The matter of women deacons is in a different state in the Catholic Church from that of women priests. Pope John Paul II stated that it was not possible for women to be ordained as priests. His argument was that Jesus had chosen only men for the 12 apostles, and that the apostles did the same when they chose who would succeed them in ministry. He also made use of the “in persona Christi” image which you cite in your question. John Paul II went so far as to indicate that Catholics should not even discuss the ordination of women to the priesthood as a possibility.
Women as deacons is another matter. It is still open to study and discussion. There is some evidence that women served as deacons in the early Church. For example, St. Paul speaks describes Phoebe, as a “deaconess” (Jerusalem Bible) or “minister” (New America Bible) of her local Church (Romans 16:1). The “Apostolic Constitutions”, a fourth century document, describes a ceremony for ordaining women as deacons. The service for the ordination of women deacons involved the laying on of hands by a bishop and an invocation of the Holy Spirit. There appears enough evidence for a Scriptural and historical precedent that further study is indicated.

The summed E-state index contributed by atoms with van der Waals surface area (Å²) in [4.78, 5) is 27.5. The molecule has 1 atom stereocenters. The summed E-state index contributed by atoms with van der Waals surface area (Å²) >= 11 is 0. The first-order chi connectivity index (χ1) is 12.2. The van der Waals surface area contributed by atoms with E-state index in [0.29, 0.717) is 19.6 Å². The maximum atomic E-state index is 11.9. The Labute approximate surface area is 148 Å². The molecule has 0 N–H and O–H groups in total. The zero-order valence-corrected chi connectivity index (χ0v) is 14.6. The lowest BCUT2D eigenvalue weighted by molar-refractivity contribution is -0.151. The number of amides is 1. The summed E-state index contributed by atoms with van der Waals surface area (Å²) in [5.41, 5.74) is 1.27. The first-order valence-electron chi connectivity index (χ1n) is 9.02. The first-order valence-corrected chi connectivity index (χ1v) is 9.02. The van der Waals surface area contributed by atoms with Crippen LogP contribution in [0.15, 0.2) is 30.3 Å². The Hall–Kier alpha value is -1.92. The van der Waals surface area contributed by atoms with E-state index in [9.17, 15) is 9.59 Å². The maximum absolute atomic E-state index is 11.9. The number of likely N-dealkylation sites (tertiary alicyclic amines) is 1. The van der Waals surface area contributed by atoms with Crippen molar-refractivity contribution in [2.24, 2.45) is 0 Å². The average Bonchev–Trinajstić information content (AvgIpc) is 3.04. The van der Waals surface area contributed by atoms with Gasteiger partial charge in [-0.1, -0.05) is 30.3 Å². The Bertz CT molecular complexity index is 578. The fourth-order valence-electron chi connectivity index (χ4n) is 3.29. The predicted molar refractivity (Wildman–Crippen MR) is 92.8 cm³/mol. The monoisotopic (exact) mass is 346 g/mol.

Such study could lead to the revival of the order of deacons for women. The order of deacon as a permanent ministry for men had nearly vanished in the Church prior to the second Vatican Council, becoming not a distinct ministry but a stepping stone (sometimes for only a day or two) on the road to ordination as a priest. In recent years the role of deacon has been revived for men in a way that builds upon its function in the early Church. It’s certainly possible that something similiar could happen with women deacons at some future period.
I hope this helps answer your question,